|How-To: use a C64 a PC tv-card|
there is a transition going on that classic CRT disappear due to the
rise of flat panel LCD displays. If you ever tried to connect a C64 to
such a new generation display you might have noticed that sometimes
there are problems with visual quality of the representation of the C64
signal, whereas normal TV looks good. This is because the filtering
algorithms in modern LCD-TVs are heavily optimized for standard TV
signals. On most LCD TVs you can not disable this filters to show the
input signal 'as is'. So you might test a lot of available LCD-TVs if
they represent the C64 signal correctly. Another idea is to use a PC
with a tv card because at this point you have full control over the
filters, though the disadvantage is you always need the PC. But then
again most people that have a C64 have a PC too anyway...
The following will part will focus on PAL and a BT878 based tv card. If you are a little bit into the topic you could extrapolate some details to NTSC and other tv cards...
How a normal BT878 card works with a tv signal:
If you use a tv application without filters for a tv pal input signal the behaviour of the tv card goes like this:
The card decodes the first half image and the application transfers this to the even lines of a image buffer in full PAL resolution, then the tv card decodes the second half image and the application transfers this to the odd lines of the full resolution PAL image buffer. Then the application shows the full resolution buffer. The result is a full resolution PAL image at 25 Hz.
Now the C64 delivers an progressive signal, this means that the images should be shown at 50 Hz. So what happens if you just use a standard tv application and plug a C64 at the tv card?
Well the C64 signal gets splitted, one progressive image gets transfered to even lines and the next to odd lines and displayed at 25 Hz. The result is that you get always two following images mixed together with strong grid artifacts on horizontal movement. And it is displayed at 25 Hz which results in stuttering.
The solution would be another approach of displaying. Each single image the tv card gets needs to be displayed at a 4:3 aspect ratio at 50 Hz. After a while of searching for such application I stumbled upon DScaler. This is a application with alot of different deinterlacing filters, but one does the job. It is called 'Old Game'.
Now the grid artifacts are gone and there is no permanent stuttering because of the 50 Hz -> 25 Hz.
Though now the next problem arises. The typical PC refresh rate of TFTs is 60 Hz or 75 Hz. The visible effect is that every 5 th image from the C64 gets displayed two times at 60 Hz TFT refresh rate. So there is a 25 Hz drop 10 times a second.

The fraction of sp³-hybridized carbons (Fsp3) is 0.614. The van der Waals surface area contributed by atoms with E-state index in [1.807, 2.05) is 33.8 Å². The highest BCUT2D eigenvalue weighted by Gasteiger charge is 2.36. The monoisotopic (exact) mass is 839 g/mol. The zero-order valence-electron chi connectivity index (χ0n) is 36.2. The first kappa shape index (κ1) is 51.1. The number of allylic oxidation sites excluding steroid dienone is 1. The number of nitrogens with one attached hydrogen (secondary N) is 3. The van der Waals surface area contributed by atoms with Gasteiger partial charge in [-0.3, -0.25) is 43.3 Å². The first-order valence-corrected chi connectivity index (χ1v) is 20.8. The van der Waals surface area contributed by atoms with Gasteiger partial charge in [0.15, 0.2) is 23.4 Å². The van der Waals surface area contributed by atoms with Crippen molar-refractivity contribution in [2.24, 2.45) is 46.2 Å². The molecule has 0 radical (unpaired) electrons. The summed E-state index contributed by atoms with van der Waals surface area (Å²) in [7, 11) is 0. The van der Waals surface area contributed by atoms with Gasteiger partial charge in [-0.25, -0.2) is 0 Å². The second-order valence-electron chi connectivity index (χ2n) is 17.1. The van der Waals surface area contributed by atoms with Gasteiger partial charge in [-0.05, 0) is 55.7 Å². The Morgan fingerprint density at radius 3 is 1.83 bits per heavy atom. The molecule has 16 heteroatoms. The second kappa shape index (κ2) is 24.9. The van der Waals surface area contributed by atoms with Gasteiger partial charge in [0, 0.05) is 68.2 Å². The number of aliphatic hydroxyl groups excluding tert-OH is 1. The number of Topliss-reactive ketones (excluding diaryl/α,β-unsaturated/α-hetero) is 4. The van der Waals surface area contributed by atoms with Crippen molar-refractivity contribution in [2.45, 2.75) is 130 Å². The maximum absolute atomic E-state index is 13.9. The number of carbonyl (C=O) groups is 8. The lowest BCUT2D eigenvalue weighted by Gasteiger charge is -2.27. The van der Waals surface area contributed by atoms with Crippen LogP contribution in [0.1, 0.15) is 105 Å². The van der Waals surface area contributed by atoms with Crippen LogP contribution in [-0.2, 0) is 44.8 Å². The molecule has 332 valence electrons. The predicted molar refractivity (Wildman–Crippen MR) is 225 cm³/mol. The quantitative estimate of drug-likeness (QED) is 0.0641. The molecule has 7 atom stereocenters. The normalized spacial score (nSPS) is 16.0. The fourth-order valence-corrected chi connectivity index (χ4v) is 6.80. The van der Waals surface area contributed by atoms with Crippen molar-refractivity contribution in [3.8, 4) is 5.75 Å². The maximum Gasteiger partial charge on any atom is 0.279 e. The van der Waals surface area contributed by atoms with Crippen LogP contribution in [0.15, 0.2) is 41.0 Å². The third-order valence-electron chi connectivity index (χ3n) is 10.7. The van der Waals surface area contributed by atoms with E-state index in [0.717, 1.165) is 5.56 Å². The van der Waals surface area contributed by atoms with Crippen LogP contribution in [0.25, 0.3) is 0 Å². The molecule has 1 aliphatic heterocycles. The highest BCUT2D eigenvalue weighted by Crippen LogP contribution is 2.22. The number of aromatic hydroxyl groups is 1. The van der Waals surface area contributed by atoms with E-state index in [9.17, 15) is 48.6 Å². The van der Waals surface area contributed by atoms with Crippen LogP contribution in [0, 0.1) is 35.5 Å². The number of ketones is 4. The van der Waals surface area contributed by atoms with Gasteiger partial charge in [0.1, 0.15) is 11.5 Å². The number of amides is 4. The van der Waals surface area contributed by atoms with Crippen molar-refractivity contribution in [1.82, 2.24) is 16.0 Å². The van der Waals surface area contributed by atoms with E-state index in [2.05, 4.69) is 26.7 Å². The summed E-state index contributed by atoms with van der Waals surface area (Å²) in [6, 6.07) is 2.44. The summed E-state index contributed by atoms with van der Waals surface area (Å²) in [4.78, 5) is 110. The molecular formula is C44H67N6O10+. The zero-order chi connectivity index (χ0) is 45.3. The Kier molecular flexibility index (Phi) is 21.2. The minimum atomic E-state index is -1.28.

The solution for this is to set your TFT to 50 Hz. While a lot TFTs do not mention to support lower refresh rates interestingly most TFTs do. The bigger problem is often to persuade the graphics cards driver to add a non standard 50 Hz display mode.
By combining both you get a very good representation of the original C64 signal. (Don't forget to VSync the video overlay to the TFT)
- Enable the filter 'Temporal Noise Reduction' in DScaler that will reduce brightness variations between subsequent frames. (Once a friend said, that the quality is so good that it doesn't represent his classic C64 experience anymore ;-) )
- The advantage of TFTs when displaying interlaced FLI graphics: Interlaced FLI graphics is often used to mix different colors together to get a new color. To reduce flickering usually colors of the same brightness are used. While a classic CRT has a brightness degradation at a certain spot after the raster beam hit it until the next frame on a TFT the brightness stays. Thus it is more influenced by the speed of the TFT when changing from color A to color B on a line of equal brightness. So overall flickering drops to nearly unnoticable when showing IFLI pictures.
- Again IFLI: If you disable filter 'old game', the first image will be put in the even and the second in the odd lines. Effectivly on IFLI this means splitting the two pictures to even and odd lines - doubling vertical resolution and show it at 25 Hz without any flickering.
- Quite high effort because you need a running PC for this
- While the overlay can be VSync'ed to the TFT output the C64 input signal can not so easily. As the 50 Hz of the C64 and the 50 Hz of the TFT are not exactly identical because of different clock sources there is sometimes a skipped or doubled frame.
Michael Huth 07 Sept. 2008
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